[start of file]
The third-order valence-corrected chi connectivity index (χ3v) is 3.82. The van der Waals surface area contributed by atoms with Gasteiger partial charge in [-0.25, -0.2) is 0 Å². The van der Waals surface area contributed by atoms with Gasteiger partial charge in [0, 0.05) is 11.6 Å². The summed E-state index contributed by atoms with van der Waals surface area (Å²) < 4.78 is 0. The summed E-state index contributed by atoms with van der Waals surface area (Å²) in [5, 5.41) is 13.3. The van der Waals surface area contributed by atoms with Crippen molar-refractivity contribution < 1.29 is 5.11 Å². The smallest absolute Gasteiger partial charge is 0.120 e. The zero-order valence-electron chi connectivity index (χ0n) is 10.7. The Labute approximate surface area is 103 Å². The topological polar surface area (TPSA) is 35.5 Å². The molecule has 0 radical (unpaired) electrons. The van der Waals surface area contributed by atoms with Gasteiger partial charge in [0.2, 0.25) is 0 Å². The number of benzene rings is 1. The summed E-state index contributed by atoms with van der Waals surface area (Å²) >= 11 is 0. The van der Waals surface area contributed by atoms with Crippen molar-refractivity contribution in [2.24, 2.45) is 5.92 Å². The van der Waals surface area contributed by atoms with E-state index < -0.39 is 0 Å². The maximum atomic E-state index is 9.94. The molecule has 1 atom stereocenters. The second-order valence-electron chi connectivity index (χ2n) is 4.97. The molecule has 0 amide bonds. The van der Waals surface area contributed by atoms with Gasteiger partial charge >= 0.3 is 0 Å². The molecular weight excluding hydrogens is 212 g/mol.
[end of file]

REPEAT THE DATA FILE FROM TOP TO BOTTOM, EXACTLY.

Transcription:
The third-order valence-corrected chi connectivity index (χ3v) is 3.82. The van der Waals surface area contributed by atoms with Gasteiger partial charge in [-0.25, -0.2) is 0 Å². The van der Waals surface area contributed by atoms with Gasteiger partial charge in [0, 0.05) is 11.6 Å². The summed E-state index contributed by atoms with van der Waals surface area (Å²) < 4.78 is 0. The summed E-state index contributed by atoms with van der Waals surface area (Å²) in [5, 5.41) is 13.3. The van der Waals surface area contributed by atoms with Crippen molar-refractivity contribution < 1.29 is 5.11 Å². The smallest absolute Gasteiger partial charge is 0.120 e. The zero-order valence-electron chi connectivity index (χ0n) is 10.7. The Labute approximate surface area is 103 Å². The topological polar surface area (TPSA) is 35.5 Å². The molecule has 0 radical (unpaired) electrons. The van der Waals surface area contributed by atoms with Gasteiger partial charge in [0.2, 0.25) is 0 Å². The number of benzene rings is 1. The summed E-state index contributed by atoms with van der Waals surface area (Å²) >= 11 is 0. The van der Waals surface area contributed by atoms with Crippen molar-refractivity contribution in [2.24, 2.45) is 5.92 Å². The van der Waals surface area contributed by atoms with E-state index < -0.39 is 0 Å². The maximum atomic E-state index is 9.94. The molecule has 1 atom stereocenters. The second-order valence-electron chi connectivity index (χ2n) is 4.97. The molecule has 0 amide bonds. The van der Waals surface area contributed by atoms with Gasteiger partial charge >= 0.3 is 0 Å². The molecular weight excluding hydrogens is 212 g/mol.